'Royal Connections' - Visits to Aldborough Hatch and Goodmayes on 28/09/2013 by David Sutton
The title first of all is something of a misnomer in the sense I had assumed incorrectly when putting this day together that the organ at Aldborough Hatch featured in the 1851 Exhibition (Prince Albert was the mover and shaker here). The instrument actually was (possibly?) exhibited in the London International Exhibition of 1862. Only eleven years out! However it could well have been as will be revealed.
Our day started at St Peter’s Church Aldborough Hatch in the morning. We were met by Kate Lovesey the priest-in-charge, Ron Jeffries churchwarden, and Bob Alder the organist. Ron gave us a very informative and amusing introduction. As well as being churchwarden he is also an historian which gave an authoritative slant. After Ron’s introduction Bob gave us a short demo of the organ’s remarkable capabilities finishing with a toe-tapping routine which would have graced the Blackpool Tower Ballroom.
After the 1862 exhibition, the organ was purchased and installed in a public house – or so the story goes. The position is not entirely clear on this point. Somehow it survived unscathed and was acquired for St Peter’s by the local land-owner and farmer, a Mr Painter, in the 1890s some thirty or so years after the church was consecrated. The organ in its tonal scheme was an instrument typical of its period but that is where we part with typicality. The visual aspect of the organ is stunning with an unusual double row of front-pipes which are richly decorated. The case is a masterpiece of decoration with well executed paintings in the panels and the player has lettering just above the music desk depicting the first line of the Magnificat richly illuminated. (Quite how this went down in the pub one cannot quite fathom. Perhaps it was added after its arrival in St Peter’s). A very similar instrument (whether it the actual one at Aldborough Hatch is open to debate) is depicted in Sir Frank Dicksee’s painting 'Harmony' which is held at the Tate Britain.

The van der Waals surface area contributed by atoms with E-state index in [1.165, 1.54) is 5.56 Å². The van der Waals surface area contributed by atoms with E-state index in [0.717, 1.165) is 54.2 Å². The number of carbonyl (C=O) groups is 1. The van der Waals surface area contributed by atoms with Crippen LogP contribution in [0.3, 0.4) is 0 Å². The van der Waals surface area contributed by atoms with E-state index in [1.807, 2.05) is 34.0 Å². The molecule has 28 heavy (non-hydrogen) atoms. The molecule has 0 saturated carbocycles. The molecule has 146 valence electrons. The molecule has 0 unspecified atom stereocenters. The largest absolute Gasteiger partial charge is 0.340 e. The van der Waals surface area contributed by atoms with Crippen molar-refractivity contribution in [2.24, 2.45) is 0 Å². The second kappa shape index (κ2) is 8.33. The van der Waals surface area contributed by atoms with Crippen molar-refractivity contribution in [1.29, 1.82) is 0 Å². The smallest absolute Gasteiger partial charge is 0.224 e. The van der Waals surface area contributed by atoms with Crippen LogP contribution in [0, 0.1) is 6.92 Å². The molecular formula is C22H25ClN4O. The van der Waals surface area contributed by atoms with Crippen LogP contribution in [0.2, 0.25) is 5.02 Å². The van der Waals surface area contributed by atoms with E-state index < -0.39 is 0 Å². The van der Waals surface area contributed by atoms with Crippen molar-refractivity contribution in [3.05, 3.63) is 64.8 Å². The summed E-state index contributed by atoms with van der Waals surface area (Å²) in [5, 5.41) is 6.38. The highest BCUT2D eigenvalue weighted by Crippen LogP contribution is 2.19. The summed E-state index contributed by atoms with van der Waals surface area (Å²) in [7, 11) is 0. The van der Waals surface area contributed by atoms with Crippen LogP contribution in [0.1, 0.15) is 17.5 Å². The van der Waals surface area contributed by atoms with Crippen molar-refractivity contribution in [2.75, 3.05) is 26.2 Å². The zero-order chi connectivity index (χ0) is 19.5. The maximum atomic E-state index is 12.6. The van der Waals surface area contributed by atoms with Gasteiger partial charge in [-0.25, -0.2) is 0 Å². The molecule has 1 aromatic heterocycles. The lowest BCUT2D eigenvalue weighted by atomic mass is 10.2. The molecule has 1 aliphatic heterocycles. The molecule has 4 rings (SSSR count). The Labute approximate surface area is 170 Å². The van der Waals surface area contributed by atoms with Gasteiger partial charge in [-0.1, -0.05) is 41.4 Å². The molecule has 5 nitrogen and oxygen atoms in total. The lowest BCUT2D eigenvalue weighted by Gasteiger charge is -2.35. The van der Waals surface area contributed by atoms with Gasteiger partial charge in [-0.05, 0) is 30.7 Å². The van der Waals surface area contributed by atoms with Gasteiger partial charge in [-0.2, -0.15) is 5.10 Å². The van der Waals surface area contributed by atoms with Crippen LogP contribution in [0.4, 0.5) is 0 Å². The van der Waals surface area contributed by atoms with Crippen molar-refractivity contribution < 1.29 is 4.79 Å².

The tonal output of this instrument is now a million miles from what Gray and Davison built in the 1860s. The original 5 stops (8/8/8/4 plus pedal bourdon) was transmuted in the mid 1950s into a 19 rank two manual by electrification and the full use of extension by an un-named organ-builder according to a label on the console. In 1993 Hill Norman and Beard carried out a full restoration of the action so everything works. Everything is enclosed bar the diapason rank.
We all had our customary try and were generally impressed with the singing clarity and 'bloom' of the tone – the best the Victorian period could produce. Although the extension idea stretched things to the very limits, it is remarkable what the instrument can do. How the 1950s builder did it without massacring the case and its artworks I don’t know, but there is a small well-hidden separate top note chest bracketed to the wall beside it which gives a clue. I tried to work out how the tuner got inside but gave up!
After thanks being given to Kate Ron and Bob, we adjourned to the nearby Miller and Carter for a tasty lunch enlivened with discussions on many worthy subjects.